How to: Create a Site Directory for SharePoint 2013 and Office 365


Back in MOSS 2007, there was an enterprise template called Site Directory which was a site for listing and categorizing important sites in the organization that included different views for categorized sites, top sites, and a site map. Starting with SharePoint 2010, this template was deprecated and no longer available.

Does this mean you cannot have a site directory anymore? No! It doesn’t mean that at all – you just need to use out-of-the-box web parts to create your site directory.  This post will show you how to create your own site directory.

We will be using the search results webpart, so users can search for a site to narrow the results down. This is especially useful if there are a large number of sites in the web application. We will also be copying and modifying an out-of-the-box display template to see the results.

And, another good thing is that when new sites are created, the Result Source automatically picks them up!

NOTE: You need to have an enterprise Search Center for this solution to work.

While there are several articles/posts/blogs on the Internet, this was a solution one of my customers wanted.

  • Download the Item_2LinesNoIcon file to your local machine and rename the file extension to html
  • Go to the Search Center, click on the Gear icon, then choose Site Settings

Figure 1: SearchSiteSettings.jpg

  • Under Site Collection Administration, choose Site Collection Features

Figure 2: SearchSiteCollectionFeatures.jpg

  • Activate the SharePoint Server Publishing Infrastructure feature if it’s not already activated.
    • Note in the screenshot this feature is activated

Figure 3: SharePointServerPublishingInfrastructure.jpg

  • From the Manage Features page, select Site Settings at the top, then select Manage Site Features under Site Actions

Figure 4: ManageFeatures_SiteSettings.jpg

Figure 5: ManageSiteFeatures.jpg

  • From the Site Features page, activate the SharePoint Server Publishing feature if it’s not already activated.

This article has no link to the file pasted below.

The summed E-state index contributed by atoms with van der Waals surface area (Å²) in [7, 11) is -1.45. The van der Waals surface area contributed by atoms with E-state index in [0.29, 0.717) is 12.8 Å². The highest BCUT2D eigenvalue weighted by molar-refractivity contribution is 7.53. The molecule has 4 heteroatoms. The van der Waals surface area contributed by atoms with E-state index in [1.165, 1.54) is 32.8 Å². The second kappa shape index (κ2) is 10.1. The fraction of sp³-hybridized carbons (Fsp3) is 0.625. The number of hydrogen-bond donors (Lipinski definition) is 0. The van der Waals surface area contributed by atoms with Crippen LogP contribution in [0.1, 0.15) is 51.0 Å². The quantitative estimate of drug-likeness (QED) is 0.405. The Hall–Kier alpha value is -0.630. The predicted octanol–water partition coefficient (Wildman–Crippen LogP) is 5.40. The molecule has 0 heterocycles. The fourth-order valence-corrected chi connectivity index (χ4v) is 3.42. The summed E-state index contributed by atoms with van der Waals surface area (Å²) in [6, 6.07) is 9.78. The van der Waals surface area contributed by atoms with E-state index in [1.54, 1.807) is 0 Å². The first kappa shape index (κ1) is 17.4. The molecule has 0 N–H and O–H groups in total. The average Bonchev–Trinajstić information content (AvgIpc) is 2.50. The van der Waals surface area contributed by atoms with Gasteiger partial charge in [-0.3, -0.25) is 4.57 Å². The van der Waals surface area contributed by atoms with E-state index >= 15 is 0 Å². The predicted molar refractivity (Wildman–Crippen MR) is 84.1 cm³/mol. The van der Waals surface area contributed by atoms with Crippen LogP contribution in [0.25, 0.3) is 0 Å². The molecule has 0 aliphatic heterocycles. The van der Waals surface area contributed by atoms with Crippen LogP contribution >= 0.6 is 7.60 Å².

Figure 6: SharePointServerPublishing.jpg

  • Go back to Site Settings, under Web Designer Galleries, select Master pages and page layouts

Figure 7: MasterPage.jpg

  • Select the Display Templates folder, then the Search folder

Figure 8: DisplayTemplates_Search.jpg

  • On the Ribbon, click File, Upload Document, then Browse and select the Item_2LinesNoIcon.html file downloaded earlier then click OK.

Figure 9: FileUploadBrowse.jpg

  • When the dialog box opens for the Master Page Gallery – Item_2LinesNoIcon.html, make sure the Content Type = Item Display Template and check Search Results box for the Target Control Type (Search) and Save.

Figure 10: ItemDisplayTemplate.jpg

  • You’ll now see two (2) files, the Item_2LinesNoIcon.html and Item_2LinesNoIcon.js. Click the Site Contents link.

Item 11: FilesUploaded.jpg

 

  • On the Site Contents page, click Pages

Figure 12: Pages.jpg

  • On the Pages page, click Files, click the down arrow next to New Document, then choose Page.

Figure 13: NewPage.jpg

  • On the Create Page, give the directory a title (i.e. Directory), the URL Name will be automatically populated but you can change this, then select (Welcome Page) Search results and click Create

Figure 14: CreateDirectoryPage.jpg